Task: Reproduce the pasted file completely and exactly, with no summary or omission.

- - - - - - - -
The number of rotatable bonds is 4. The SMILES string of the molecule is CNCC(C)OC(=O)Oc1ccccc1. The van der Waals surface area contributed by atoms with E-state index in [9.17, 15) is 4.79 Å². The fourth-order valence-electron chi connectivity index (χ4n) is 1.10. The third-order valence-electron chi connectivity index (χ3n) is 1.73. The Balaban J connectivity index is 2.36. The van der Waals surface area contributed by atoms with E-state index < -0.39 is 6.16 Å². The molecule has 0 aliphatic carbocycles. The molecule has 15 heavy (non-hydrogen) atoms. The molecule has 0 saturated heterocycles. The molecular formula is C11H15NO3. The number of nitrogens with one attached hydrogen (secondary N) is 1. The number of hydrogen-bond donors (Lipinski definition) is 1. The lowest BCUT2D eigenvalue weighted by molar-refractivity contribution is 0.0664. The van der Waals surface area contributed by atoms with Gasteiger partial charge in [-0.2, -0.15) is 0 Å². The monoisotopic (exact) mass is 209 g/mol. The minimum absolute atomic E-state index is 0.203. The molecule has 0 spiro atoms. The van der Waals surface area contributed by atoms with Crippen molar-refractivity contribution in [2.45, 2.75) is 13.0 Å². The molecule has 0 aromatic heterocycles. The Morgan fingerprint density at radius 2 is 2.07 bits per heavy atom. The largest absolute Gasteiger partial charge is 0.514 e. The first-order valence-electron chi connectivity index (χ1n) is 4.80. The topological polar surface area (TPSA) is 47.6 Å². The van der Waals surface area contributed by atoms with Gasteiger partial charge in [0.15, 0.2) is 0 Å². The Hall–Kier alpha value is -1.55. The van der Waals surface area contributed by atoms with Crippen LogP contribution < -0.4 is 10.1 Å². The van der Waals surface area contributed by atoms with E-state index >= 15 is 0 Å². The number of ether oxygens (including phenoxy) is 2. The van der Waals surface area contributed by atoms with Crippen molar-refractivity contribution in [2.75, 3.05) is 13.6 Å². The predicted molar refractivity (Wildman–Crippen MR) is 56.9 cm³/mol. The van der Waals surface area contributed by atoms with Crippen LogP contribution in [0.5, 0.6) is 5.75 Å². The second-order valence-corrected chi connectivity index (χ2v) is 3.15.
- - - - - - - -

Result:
The number of rotatable bonds is 4. The SMILES string of the molecule is CNCC(C)OC(=O)Oc1ccccc1. The van der Waals surface area contributed by atoms with E-state index in [9.17, 15) is 4.79 Å². The fourth-order valence-electron chi connectivity index (χ4n) is 1.10. The third-order valence-electron chi connectivity index (χ3n) is 1.73. The Balaban J connectivity index is 2.36. The van der Waals surface area contributed by atoms with E-state index < -0.39 is 6.16 Å². The molecule has 0 aliphatic carbocycles. The molecule has 15 heavy (non-hydrogen) atoms. The molecule has 0 saturated heterocycles. The molecular formula is C11H15NO3. The number of nitrogens with one attached hydrogen (secondary N) is 1. The number of hydrogen-bond donors (Lipinski definition) is 1. The lowest BCUT2D eigenvalue weighted by molar-refractivity contribution is 0.0664. The van der Waals surface area contributed by atoms with Gasteiger partial charge in [-0.2, -0.15) is 0 Å². The monoisotopic (exact) mass is 209 g/mol. The minimum absolute atomic E-state index is 0.203. The molecule has 0 spiro atoms. The van der Waals surface area contributed by atoms with Crippen molar-refractivity contribution in [2.45, 2.75) is 13.0 Å². The molecule has 0 aromatic heterocycles. The Morgan fingerprint density at radius 2 is 2.07 bits per heavy atom. The largest absolute Gasteiger partial charge is 0.514 e. The first-order valence-electron chi connectivity index (χ1n) is 4.80. The topological polar surface area (TPSA) is 47.6 Å². The van der Waals surface area contributed by atoms with Gasteiger partial charge in [0.15, 0.2) is 0 Å². The Hall–Kier alpha value is -1.55. The van der Waals surface area contributed by atoms with Crippen LogP contribution < -0.4 is 10.1 Å². The van der Waals surface area contributed by atoms with E-state index >= 15 is 0 Å². The number of ether oxygens (including phenoxy) is 2. The van der Waals surface area contributed by atoms with Crippen molar-refractivity contribution in [2.75, 3.05) is 13.6 Å². The predicted molar refractivity (Wildman–Crippen MR) is 56.9 cm³/mol. The van der Waals surface area contributed by atoms with Crippen LogP contribution in [0.5, 0.6) is 5.75 Å². The second-order valence-corrected chi connectivity index (χ2v) is 3.15.